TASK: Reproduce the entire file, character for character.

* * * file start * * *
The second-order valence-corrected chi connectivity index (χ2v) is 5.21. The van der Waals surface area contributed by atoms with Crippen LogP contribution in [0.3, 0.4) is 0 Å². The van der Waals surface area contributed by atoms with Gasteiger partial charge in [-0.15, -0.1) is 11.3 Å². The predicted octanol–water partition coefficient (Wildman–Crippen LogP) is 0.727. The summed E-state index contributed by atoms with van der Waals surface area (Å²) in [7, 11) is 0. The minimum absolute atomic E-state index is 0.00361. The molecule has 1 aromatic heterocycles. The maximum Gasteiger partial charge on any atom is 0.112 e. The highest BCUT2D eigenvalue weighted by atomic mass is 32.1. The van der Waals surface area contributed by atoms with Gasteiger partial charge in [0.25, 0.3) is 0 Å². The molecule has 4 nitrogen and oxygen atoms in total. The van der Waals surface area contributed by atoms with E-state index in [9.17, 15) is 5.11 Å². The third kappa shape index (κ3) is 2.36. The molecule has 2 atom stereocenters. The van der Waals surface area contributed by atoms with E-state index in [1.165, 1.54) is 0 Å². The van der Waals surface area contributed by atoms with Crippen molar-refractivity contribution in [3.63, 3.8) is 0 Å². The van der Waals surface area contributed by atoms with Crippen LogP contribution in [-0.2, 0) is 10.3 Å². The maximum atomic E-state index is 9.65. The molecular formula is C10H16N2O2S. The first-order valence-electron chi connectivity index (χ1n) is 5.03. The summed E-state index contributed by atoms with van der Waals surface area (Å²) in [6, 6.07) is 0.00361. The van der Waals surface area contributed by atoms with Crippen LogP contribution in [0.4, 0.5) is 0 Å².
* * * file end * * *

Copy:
The second-order valence-corrected chi connectivity index (χ2v) is 5.21. The van der Waals surface area contributed by atoms with Crippen LogP contribution in [0.3, 0.4) is 0 Å². The van der Waals surface area contributed by atoms with Gasteiger partial charge in [-0.15, -0.1) is 11.3 Å². The predicted octanol–water partition coefficient (Wildman–Crippen LogP) is 0.727. The summed E-state index contributed by atoms with van der Waals surface area (Å²) in [7, 11) is 0. The minimum absolute atomic E-state index is 0.00361. The molecule has 1 aromatic heterocycles. The maximum Gasteiger partial charge on any atom is 0.112 e. The highest BCUT2D eigenvalue weighted by atomic mass is 32.1. The van der Waals surface area contributed by atoms with Gasteiger partial charge in [0.25, 0.3) is 0 Å². The molecule has 4 nitrogen and oxygen atoms in total. The van der Waals surface area contributed by atoms with E-state index in [9.17, 15) is 5.11 Å². The third kappa shape index (κ3) is 2.36. The molecule has 2 atom stereocenters. The van der Waals surface area contributed by atoms with E-state index in [1.165, 1.54) is 0 Å². The van der Waals surface area contributed by atoms with Crippen molar-refractivity contribution in [3.63, 3.8) is 0 Å². The van der Waals surface area contributed by atoms with Crippen LogP contribution in [-0.2, 0) is 10.3 Å². The maximum atomic E-state index is 9.65. The molecular formula is C10H16N2O2S. The first-order valence-electron chi connectivity index (χ1n) is 5.03. The summed E-state index contributed by atoms with van der Waals surface area (Å²) in [6, 6.07) is 0.00361. The van der Waals surface area contributed by atoms with Crippen LogP contribution in [0.4, 0.5) is 0 Å².